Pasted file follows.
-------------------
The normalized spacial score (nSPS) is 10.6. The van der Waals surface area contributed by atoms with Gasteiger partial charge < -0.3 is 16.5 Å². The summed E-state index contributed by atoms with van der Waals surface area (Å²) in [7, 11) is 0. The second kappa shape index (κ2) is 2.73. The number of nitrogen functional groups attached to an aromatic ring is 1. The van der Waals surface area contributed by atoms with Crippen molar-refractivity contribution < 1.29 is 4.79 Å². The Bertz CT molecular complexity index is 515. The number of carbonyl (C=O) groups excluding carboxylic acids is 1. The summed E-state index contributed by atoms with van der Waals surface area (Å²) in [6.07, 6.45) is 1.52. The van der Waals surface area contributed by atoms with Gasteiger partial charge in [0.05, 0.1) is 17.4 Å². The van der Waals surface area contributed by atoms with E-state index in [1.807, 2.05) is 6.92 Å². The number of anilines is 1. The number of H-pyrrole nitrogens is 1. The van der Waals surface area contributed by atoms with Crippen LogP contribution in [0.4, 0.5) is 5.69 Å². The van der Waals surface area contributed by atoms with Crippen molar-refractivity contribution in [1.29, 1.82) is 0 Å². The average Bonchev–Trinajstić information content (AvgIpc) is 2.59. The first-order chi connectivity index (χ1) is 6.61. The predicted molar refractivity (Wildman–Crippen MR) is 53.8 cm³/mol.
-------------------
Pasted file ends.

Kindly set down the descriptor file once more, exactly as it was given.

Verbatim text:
The normalized spacial score (nSPS) is 10.6. The van der Waals surface area contributed by atoms with Gasteiger partial charge < -0.3 is 16.5 Å². The summed E-state index contributed by atoms with van der Waals surface area (Å²) in [7, 11) is 0. The second kappa shape index (κ2) is 2.73. The number of nitrogen functional groups attached to an aromatic ring is 1. The van der Waals surface area contributed by atoms with Crippen molar-refractivity contribution < 1.29 is 4.79 Å². The Bertz CT molecular complexity index is 515. The number of carbonyl (C=O) groups excluding carboxylic acids is 1. The summed E-state index contributed by atoms with van der Waals surface area (Å²) in [6.07, 6.45) is 1.52. The van der Waals surface area contributed by atoms with Gasteiger partial charge in [0.05, 0.1) is 17.4 Å². The van der Waals surface area contributed by atoms with E-state index in [1.807, 2.05) is 6.92 Å². The number of anilines is 1. The number of H-pyrrole nitrogens is 1. The van der Waals surface area contributed by atoms with Crippen LogP contribution in [0.4, 0.5) is 5.69 Å². The van der Waals surface area contributed by atoms with Crippen molar-refractivity contribution in [1.29, 1.82) is 0 Å². The average Bonchev–Trinajstić information content (AvgIpc) is 2.59. The first-order chi connectivity index (χ1) is 6.61. The predicted molar refractivity (Wildman–Crippen MR) is 53.8 cm³/mol.